Edward Campbell Tainsh.

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i 001 HINUtH nUtOMit S 1 fcUilON SO!V

Digitized by the Internet Archive

in 2010 with funding from

University of Illinois Urbana-Champaign



'•• Kind souls, you wonder why, love you,
While you, you wonder why, love none :
We love, sir, for the good we do,
Not that which unto us is done."





&c, &c.





T/ie right of Translation u reserved.






MR. MONCTON received Hartley's letter
while he was sitting at dinner with
his family ; he put it down by the side of his
plate, unopened, with a frown, and went on
eating in silence. It happened that this day
Giles was giving to his kindred the some-
what rare pleasure of his society, and sitting
near to his father, he saw the handwriting.

" Why, that's from Hartley," he said ; " it
must be something important, I should think.
You saw him at the office just now, didn't
you ?

Mr. Moncton muttered something that
was very like an oath, and the others looked

" What's the matter ?" said Giles ; " you



all seem very mysterious. Has the paragon
been misbehaving himself?"

" Confound you ! Hold your tongue, will
you?' 1 said Mr. Moncton, looking up savage-
ly at his son.

" My dear !" said Mrs. Moncton ; and then
to Giles, " we do not wish you to speak of
Mr. Leighton again, Giles."

" Then perhaps you'll tell me why not,"
said Giles, irritated by his father's words ;
" I'm not a baby to have my mouth shut
without a reason."

" I'll tell you the reason, Giles," said Etta,
looking him full in the face ; " Mr. Leighton
has jilted me."

" Indeed he has not, my child ; how dare
you say such a thing of yourself."

" Indeed, he has, mamma; anybody would
tell you that he jilted me."

" Jilted you, has he, Etta ? Serves you
right, too ; you ought to have known what
the ass was worth. The snob ! I reckon 111
give him a bit of my mind when I meet him!"

Etta laughed. "You had better, Giles.
I should think he would not want any worse


punishment than to be lectured by you on
his conduct."

" Curse him !" said Giles, too pre-occupied
by his own emotions to be touched by his
sister's scorn ; u coming here with his airs
and graces, lording it over everybody, and
setting up for an angel of light. A pretty
disgrace to the family, indeed. I'll break
every bone in his skin if I meet him !"

" Have you done dinner, mamma ?" said
Etta ; and though her mamma had bv no
means done, she said " yes ;" and she and
Etta and Ada left the table.

After they were gone, Mr. Moncton open-
ed the letter. He read it through twice,
and then threw it to his son.

"It serves him right," said Giles; " I hope
he'll die like a dog. I wouldn't throw him
a crust if it would save his life."

Giles felt himself avenged by his loud,
coarse words, for all Hartley's assumptions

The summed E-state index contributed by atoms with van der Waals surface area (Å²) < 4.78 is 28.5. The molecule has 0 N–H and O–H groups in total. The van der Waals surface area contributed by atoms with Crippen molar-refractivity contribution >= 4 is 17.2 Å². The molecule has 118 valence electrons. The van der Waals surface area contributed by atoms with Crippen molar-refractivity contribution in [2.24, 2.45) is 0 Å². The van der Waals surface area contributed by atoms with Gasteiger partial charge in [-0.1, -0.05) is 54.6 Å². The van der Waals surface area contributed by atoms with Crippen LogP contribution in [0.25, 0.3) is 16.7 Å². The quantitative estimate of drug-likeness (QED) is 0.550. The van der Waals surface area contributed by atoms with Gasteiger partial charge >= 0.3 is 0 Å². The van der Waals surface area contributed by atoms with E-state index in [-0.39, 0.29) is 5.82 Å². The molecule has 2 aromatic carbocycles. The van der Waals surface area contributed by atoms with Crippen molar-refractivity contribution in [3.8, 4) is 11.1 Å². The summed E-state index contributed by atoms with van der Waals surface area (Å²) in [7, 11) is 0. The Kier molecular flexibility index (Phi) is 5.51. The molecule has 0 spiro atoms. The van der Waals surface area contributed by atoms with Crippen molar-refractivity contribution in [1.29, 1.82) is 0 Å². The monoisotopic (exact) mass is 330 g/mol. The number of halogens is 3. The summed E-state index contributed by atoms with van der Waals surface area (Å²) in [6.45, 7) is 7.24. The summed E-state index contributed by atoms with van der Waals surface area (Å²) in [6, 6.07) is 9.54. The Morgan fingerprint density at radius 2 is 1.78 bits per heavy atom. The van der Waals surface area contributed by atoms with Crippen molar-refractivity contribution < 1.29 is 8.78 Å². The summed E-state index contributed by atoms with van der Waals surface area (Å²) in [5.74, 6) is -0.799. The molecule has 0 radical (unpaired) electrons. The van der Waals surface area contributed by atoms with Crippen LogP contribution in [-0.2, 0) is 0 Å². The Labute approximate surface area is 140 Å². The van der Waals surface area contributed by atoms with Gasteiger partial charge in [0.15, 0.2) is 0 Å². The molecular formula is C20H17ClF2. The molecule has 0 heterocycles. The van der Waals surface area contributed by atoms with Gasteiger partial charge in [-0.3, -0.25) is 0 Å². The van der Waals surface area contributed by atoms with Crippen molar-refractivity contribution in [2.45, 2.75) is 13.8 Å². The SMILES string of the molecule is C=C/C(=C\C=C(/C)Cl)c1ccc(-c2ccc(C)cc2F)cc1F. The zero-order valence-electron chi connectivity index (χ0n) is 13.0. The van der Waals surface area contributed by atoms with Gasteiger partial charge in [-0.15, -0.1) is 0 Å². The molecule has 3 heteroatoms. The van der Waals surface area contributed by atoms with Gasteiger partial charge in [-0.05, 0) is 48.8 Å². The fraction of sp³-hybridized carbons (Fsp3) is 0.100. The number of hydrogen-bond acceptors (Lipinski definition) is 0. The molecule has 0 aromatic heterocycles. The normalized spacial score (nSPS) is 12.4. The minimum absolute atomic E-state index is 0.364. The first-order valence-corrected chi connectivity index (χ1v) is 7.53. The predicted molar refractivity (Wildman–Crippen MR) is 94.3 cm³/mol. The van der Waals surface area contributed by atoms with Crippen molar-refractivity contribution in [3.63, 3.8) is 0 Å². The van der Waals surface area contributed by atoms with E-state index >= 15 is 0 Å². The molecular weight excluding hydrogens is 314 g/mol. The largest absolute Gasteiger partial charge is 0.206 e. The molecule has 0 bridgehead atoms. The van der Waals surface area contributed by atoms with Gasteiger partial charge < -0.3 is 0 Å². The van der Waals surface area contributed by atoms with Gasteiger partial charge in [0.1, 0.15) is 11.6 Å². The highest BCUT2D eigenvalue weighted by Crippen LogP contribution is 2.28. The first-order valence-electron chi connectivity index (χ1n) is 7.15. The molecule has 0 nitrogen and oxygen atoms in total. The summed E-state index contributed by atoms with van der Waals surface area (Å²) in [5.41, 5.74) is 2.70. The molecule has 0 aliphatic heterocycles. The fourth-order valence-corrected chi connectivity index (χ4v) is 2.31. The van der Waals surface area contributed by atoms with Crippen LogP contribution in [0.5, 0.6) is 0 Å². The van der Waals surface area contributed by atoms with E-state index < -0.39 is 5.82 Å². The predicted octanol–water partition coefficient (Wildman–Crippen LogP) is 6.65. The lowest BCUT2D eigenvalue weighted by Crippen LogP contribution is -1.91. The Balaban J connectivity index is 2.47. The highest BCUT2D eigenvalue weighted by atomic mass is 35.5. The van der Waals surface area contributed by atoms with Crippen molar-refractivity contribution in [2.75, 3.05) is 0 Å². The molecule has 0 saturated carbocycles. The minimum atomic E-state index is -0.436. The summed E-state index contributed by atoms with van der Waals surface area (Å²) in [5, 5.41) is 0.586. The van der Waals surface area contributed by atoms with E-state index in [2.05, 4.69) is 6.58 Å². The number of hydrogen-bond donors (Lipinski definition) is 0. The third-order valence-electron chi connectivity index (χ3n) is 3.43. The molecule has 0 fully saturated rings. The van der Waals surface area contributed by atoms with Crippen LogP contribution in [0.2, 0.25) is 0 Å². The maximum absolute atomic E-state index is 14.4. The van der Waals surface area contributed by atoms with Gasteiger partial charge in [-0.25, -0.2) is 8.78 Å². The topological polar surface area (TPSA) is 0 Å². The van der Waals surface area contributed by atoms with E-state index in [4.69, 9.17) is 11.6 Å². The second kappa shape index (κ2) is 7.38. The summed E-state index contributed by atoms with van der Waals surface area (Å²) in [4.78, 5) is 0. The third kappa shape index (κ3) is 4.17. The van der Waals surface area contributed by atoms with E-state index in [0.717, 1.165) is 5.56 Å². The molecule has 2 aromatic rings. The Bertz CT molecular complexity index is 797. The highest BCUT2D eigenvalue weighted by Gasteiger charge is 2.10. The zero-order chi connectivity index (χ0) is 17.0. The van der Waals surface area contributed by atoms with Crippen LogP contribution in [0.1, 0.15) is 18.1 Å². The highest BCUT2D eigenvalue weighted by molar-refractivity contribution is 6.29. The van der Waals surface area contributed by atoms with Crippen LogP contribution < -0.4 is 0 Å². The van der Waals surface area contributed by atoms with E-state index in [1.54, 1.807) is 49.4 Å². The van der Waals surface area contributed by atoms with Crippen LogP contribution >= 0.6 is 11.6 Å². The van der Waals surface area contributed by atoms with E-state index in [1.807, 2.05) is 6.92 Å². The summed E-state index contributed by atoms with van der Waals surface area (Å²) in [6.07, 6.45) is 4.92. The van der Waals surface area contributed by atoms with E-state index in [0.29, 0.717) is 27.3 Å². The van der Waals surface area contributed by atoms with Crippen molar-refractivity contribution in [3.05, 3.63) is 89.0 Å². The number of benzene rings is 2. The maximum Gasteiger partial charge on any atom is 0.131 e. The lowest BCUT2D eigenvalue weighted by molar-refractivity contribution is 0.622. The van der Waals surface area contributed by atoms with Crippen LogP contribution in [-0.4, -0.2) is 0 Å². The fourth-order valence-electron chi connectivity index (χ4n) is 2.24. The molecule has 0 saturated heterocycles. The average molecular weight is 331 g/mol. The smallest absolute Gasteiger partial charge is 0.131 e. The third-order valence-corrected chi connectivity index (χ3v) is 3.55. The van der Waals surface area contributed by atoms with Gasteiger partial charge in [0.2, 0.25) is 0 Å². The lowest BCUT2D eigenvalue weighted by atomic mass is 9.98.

of superior virtue. Mr. Moncton did not
take much pains to respond to his son's in-
dignation ; but, after brooding ever so long,
he said, as to himself,

b 2


"A fool the fellow is, to have thrown
away such a splendid chance as that. No-
body wanted him to marry the child, if he
would but have let her alone."

Mr. Moncton could not quite get over
Hartley's resignation for a long time. And
when he told his wife about the letter, they
grieved, in secret from themselves, so to say,
over this miscarriage of one who had been
dearer to them than their own son.

Giles was possessed by his indignation.
He tried to talk to Etta about it, but she
would have none of it ; and even Ada turn-
ed a scornful ear to her brothers heroics.
But, none the less, Giles was possessed by
his indignation, and seemed to enjoy keenly
the rare luxury of moral superiority. He
determined that he would not wait for
chance to bring him into contact with Hart-
ley ; he would look out for him ; he would
go in quest of him ; he would beard him in
his den. By these leaps Giles vaulted to
the summit of his purpose, and then there
came a pause and a slight reaction. He
would not go to-night, at all events. This


was in the evening of the clay following that
on which Mr. Moncton had received Hart-
ley's letter.

The next day Giles was making a call, as
sometimes, though not often, unless it were
upon a bachelor acquaintance of the brandy-
and-water and broad joke type, he did.
The excuse for his weakness upon the pre-
sent occasion was that, having seen one of
the ladies of the house at his mother's a few
evenings before, he had been so struck with
her, that her image had seriously disturbed
the calm equanimity with which he usually
passed on from the important hour of break-
fast, through the still more important hour
of dinner, to the hours, most important of